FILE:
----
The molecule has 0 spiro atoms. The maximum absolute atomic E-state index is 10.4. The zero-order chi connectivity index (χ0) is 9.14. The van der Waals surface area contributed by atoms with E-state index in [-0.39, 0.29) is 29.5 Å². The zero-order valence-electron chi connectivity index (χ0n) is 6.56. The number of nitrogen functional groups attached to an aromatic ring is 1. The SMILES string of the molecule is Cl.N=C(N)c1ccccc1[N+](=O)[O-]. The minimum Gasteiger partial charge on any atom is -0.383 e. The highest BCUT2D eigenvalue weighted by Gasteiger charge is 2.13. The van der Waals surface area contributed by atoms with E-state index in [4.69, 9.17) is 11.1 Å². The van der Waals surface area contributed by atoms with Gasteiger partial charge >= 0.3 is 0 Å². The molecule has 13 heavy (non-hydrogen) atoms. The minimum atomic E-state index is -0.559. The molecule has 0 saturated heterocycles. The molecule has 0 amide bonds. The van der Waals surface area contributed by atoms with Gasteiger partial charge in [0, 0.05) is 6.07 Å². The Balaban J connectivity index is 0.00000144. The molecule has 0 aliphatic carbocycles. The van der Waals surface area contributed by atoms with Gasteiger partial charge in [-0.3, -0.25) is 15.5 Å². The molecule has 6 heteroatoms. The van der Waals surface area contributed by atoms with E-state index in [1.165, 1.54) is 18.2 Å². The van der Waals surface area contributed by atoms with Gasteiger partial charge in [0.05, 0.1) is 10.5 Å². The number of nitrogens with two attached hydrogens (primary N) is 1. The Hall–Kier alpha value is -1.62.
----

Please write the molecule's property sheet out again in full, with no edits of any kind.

The molecule has 0 spiro atoms. The maximum absolute atomic E-state index is 10.4. The zero-order chi connectivity index (χ0) is 9.14. The van der Waals surface area contributed by atoms with E-state index in [-0.39, 0.29) is 29.5 Å². The zero-order valence-electron chi connectivity index (χ0n) is 6.56. The number of nitrogen functional groups attached to an aromatic ring is 1. The SMILES string of the molecule is Cl.N=C(N)c1ccccc1[N+](=O)[O-]. The minimum Gasteiger partial charge on any atom is -0.383 e. The highest BCUT2D eigenvalue weighted by Gasteiger charge is 2.13. The van der Waals surface area contributed by atoms with E-state index in [4.69, 9.17) is 11.1 Å². The van der Waals surface area contributed by atoms with Gasteiger partial charge >= 0.3 is 0 Å². The molecule has 13 heavy (non-hydrogen) atoms. The minimum atomic E-state index is -0.559. The molecule has 0 saturated heterocycles. The molecule has 0 amide bonds. The van der Waals surface area contributed by atoms with Gasteiger partial charge in [0, 0.05) is 6.07 Å². The Balaban J connectivity index is 0.00000144. The molecule has 0 aliphatic carbocycles. The van der Waals surface area contributed by atoms with Gasteiger partial charge in [-0.3, -0.25) is 15.5 Å². The molecule has 6 heteroatoms. The van der Waals surface area contributed by atoms with E-state index in [1.165, 1.54) is 18.2 Å². The van der Waals surface area contributed by atoms with Gasteiger partial charge in [0.05, 0.1) is 10.5 Å². The number of nitrogens with two attached hydrogens (primary N) is 1. The Hall–Kier alpha value is -1.62.